Less than a quarter of Brum students are working class
Fewer working class students are going to Russell Group unis each year
The Higher Education Statistics Agency (HESA) has reported that seven of the 24 Russell group universities have reduced the number of students from poorer backgrounds accepted earlier this year. The University of Birmingham has just 22.8 per cent of students that come from “Lower Economic Backgrounds”.
Although millions has been spent encouraging all students to apply to top universities, we still see a fall of students from poorer backgrounds going to Russell Group universities in the UK, in the past decade.
Oxford and Cambridge especially, have a decreased percentage of students from working class backgrounds attending their universities where only 10 per cent of poorer students study at Oxford and 10.2 per cent study at Cambridge.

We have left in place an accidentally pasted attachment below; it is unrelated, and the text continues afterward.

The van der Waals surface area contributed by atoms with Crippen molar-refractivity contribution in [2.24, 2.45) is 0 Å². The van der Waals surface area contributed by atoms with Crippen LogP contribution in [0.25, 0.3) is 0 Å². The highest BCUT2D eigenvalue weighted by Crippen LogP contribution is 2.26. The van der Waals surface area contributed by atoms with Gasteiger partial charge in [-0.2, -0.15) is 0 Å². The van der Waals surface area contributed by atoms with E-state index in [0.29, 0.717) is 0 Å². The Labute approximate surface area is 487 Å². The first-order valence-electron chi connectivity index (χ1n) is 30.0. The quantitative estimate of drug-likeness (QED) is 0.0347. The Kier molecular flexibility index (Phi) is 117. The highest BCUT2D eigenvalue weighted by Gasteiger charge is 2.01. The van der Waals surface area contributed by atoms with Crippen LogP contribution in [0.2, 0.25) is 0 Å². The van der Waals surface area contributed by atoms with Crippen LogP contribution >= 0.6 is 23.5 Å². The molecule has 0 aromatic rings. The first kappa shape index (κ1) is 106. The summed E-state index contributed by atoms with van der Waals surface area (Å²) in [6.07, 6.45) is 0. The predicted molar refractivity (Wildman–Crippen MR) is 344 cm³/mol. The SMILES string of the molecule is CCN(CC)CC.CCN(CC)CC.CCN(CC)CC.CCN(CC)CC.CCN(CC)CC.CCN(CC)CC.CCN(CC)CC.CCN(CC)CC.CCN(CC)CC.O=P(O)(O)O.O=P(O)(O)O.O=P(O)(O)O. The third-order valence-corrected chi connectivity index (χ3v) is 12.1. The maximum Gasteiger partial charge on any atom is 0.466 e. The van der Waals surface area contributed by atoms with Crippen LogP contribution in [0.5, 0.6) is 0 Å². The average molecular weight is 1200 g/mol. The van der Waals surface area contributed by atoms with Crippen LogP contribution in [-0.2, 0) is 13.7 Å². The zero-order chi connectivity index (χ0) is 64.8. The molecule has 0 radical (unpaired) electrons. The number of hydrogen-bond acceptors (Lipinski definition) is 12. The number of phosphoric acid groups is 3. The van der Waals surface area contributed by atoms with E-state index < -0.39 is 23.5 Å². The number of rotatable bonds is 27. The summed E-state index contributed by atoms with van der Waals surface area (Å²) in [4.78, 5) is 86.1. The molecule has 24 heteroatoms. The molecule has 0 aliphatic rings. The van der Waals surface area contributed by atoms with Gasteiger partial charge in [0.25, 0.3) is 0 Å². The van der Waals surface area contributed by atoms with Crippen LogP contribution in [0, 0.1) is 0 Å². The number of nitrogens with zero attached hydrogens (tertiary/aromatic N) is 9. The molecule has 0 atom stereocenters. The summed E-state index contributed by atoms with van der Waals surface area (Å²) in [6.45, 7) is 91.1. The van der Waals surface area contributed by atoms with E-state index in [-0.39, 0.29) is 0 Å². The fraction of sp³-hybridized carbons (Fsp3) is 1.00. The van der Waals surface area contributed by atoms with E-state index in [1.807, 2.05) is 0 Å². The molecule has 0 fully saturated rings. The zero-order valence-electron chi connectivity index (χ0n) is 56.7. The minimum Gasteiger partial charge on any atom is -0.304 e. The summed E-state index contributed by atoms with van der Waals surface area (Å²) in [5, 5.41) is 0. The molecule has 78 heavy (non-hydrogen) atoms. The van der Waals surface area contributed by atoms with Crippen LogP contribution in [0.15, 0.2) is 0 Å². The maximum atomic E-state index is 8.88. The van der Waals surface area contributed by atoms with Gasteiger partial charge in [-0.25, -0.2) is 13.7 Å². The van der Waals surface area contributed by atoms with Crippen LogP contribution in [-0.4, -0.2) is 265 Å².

The other five Russell Group universities demonstrating this statistical decrease are Exeter, Durham, Imperial College, Glasgow and Queen’s University, Belfast.
Queen Mary University of London had the highest proportion of students from working class backgrounds attending their university with 37 per cent.
Whilst more poorer children are going to university, the figures denote that most are successfully receiving a place at middle and low-ranked universities, not the institutions with the best reputations.
The statistics also reveal that students from private schools are two and a half times more likely to enter a top university than their state school competitors.
However, some universities have criticized the way HESA compiles its figures, as they concentrate on the social class of students. It has been argued that a better way to determine poverty might be by observing the proportion of students who qualify for free meals at school.